Archive for the ‘Demozoo’ Category

Passing remote web data to attachment_fu

Thursday, August 16th, 2007

This week I have been mostly discovering what a wonderful Rails plugin attachment_fu is for handling image uploads. You just hand it the contents of an upload field on a form, and it takes care of everything else – checking that it’s a valid image, working out its file type, choosing a sensible filename for it, resizing it appropriately, and sticking the resulting image file into either the filesystem, the database, or Amazon S3.

That last feature has been particularly handy on Demozoo, which is currently hosted in borrowed space on a server that doesn’t really have 100-odd megabytes of free space for demo screenshots. However, attachment_fu comes a bit unstuck when you’re dealing with files that don’t come from a form upload – for instance, in my case I’m planning to have a scheduled task that leeches new productions and their screenshots from Pouët, and I’d quite like to take advantage of the Imagemagick-and-S3 goodness that attachment_fu brings. A bit of digging around was in order.


Sunday, August 5th, 2007

I’m back from Assembly Summer 2007, where I launched my long-promised demoscene database site Demozoo to not very much fanfare at all. It’s been in development on and off for at least two years – I ambitiously chose it as my ‘hello world’ project to learn Ruby On Rails with, subsequently aborted and restarted it about seven times over as I learned more and more Right Ways To Do Things, and eventually reached the stage of hacking on Rails internals to make it do what I wanted (most significantly the Nested has_many_through patch/plugin, which lets you achieve simple and yet bizarrely normally-impossible relationships like ‘all productions made by members of this group’).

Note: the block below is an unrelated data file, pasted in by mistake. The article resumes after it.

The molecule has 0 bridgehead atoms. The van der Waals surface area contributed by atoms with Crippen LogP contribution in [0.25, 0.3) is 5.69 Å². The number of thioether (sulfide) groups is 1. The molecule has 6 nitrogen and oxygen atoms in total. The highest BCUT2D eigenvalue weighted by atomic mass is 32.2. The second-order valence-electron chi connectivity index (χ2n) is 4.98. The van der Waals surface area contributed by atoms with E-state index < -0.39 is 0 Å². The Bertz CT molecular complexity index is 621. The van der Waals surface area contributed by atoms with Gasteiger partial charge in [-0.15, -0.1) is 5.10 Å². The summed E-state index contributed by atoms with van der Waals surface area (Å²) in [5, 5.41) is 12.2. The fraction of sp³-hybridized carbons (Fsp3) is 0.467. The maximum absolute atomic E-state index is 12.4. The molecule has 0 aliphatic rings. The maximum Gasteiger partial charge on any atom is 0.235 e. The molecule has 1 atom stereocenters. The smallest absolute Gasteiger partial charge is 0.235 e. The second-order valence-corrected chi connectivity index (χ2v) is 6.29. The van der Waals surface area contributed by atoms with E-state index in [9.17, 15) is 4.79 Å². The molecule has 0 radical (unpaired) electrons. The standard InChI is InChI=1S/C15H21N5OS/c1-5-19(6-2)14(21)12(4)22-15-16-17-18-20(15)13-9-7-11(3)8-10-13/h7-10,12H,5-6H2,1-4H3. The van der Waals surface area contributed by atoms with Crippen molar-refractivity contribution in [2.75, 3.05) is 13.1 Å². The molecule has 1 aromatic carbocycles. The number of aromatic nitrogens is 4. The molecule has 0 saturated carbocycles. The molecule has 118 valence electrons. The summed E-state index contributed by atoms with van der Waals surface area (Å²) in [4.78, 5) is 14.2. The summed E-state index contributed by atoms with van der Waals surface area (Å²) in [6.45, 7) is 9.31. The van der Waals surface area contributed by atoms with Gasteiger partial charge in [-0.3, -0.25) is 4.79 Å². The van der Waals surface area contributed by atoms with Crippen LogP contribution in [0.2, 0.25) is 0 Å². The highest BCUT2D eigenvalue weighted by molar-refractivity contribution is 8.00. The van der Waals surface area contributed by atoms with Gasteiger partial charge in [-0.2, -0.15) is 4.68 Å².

The initial reception of the site has been mixed; there have been excited noises from people who have immediately seen its potential, and it’s already been useful for filling in those ‘dammit, what group is he in again’ memory lapses at the pub (as well as a cunning way to startle Smash on AssemblyTV, by introducing him as “Smash of jecoute” rather than his rather more well-known role in Fairlight). It’s also attracted some (not entirely unfair) comments that it’s basically a very unfinished clone of Pouët, to which I have three replies:

  • Yes. Deadlines, party coding etc, mumble mumble, not enough time to add much data at all besides Pouët / add whizzy features other than the minimum necessary to make it work. *shuffles feet*
  • Yes. But the massively important and really subtle difference is that it can handle individual people’s nicknames properly, even where they’re duplicated all over the place. (And that’s what’s taken two years to get right, pretty much.) For example, there are at least three people on the scene who go by the name of Simon and at least two groups called CPU, but if you enter a production by “Simon / CPU” then it knows exactly who you mean. And once you’ve got individual authors in the database, you can start indexing graphics and music. And if you don’t have to pick authors from a dropdown every single time, it becomes viable to enter a whole heap of complete party results in one sitting. Which will happen, soon.
  • Yes. How about I stop trying to justify its existence right now, and work on it some more until it speaks for itself?

I like answer number 3 best.